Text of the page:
What The Heck Is A Swedish Dishcloth?

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What The Heck Is A Swedish Dishcloth?

Maybe it’s because our ears perk up at the mere mention of Sweden, but we feel like we’re seeing “Swedish dishcloths” everywhere.

You’re probably familiar with them. They’re usually the size of a napkin, a little stiff with some sort of cute pattern or design printed on it?

According to Swede Dishcloths, these handy kitchen wipers, which soften to a cloth-like material when wet, were invented in 1949 by Swedish engineer, Curt Lindquist. The cloths are a composite material made of wood pulp cellulose and cotton.

It turns out that these little cloths can replace up to 17 paper towel rolls and are made with far less pulp than its paper counterparts.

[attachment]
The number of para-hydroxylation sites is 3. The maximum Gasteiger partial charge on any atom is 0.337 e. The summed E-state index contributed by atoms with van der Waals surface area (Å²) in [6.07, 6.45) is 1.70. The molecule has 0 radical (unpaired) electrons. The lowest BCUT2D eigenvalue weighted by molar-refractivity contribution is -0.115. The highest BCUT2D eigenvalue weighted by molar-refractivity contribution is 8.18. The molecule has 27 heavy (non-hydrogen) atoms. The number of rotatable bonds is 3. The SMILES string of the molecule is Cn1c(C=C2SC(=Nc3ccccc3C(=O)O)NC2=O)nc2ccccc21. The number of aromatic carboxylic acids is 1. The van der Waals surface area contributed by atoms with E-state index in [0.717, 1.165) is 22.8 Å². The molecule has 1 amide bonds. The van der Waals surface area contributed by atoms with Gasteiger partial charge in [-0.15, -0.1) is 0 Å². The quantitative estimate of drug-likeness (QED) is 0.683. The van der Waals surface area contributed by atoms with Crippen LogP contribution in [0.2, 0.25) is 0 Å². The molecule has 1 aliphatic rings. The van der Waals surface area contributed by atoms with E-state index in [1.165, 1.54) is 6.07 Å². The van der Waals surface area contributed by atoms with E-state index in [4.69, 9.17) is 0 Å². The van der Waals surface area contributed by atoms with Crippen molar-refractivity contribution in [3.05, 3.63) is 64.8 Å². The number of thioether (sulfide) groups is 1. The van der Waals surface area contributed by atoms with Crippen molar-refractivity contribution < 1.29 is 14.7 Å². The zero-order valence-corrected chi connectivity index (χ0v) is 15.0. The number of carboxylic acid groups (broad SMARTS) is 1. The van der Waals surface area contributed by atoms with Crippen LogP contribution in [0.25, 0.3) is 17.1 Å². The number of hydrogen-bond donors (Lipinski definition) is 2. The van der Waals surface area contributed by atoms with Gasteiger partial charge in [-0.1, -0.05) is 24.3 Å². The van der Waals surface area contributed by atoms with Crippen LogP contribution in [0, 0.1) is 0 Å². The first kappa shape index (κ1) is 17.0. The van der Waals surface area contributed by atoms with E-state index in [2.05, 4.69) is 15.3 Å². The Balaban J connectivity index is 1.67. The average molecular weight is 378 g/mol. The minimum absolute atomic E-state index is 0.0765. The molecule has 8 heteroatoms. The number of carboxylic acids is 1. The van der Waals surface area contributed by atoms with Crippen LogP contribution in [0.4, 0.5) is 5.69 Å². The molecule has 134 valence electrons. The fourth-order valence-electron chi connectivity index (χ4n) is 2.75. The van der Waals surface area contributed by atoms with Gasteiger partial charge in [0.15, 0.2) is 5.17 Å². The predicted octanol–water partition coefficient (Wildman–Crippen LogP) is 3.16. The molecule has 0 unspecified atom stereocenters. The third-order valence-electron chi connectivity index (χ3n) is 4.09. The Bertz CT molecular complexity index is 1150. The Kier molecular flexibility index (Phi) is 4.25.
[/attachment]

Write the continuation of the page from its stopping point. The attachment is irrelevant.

We tried out a dishcloth for ourselves. While the cloth stained pretty quickly (what can we say, we drink lots of coffee and eat a good amount of saucy pasta), it did the job for getting food off of plates before loading into the dishwasher. It also made for a good wiper when we needed to make a quick pass at the counter. We kept our cloth chemical-free, although we think it could be good for light kitchen cleaning (like counters, faucets and appliance surfaces).

There is a Swedish dishcloth design for everyone. To prove it, here are a few of our favorites.

A pack-a llamas ($19.99)

 

Bigfoot is real ($7.99)

 

Veggie love ($14.95)

 

Dala horses ($6.95)

 

Pretty sunflowers ($6.95)

 

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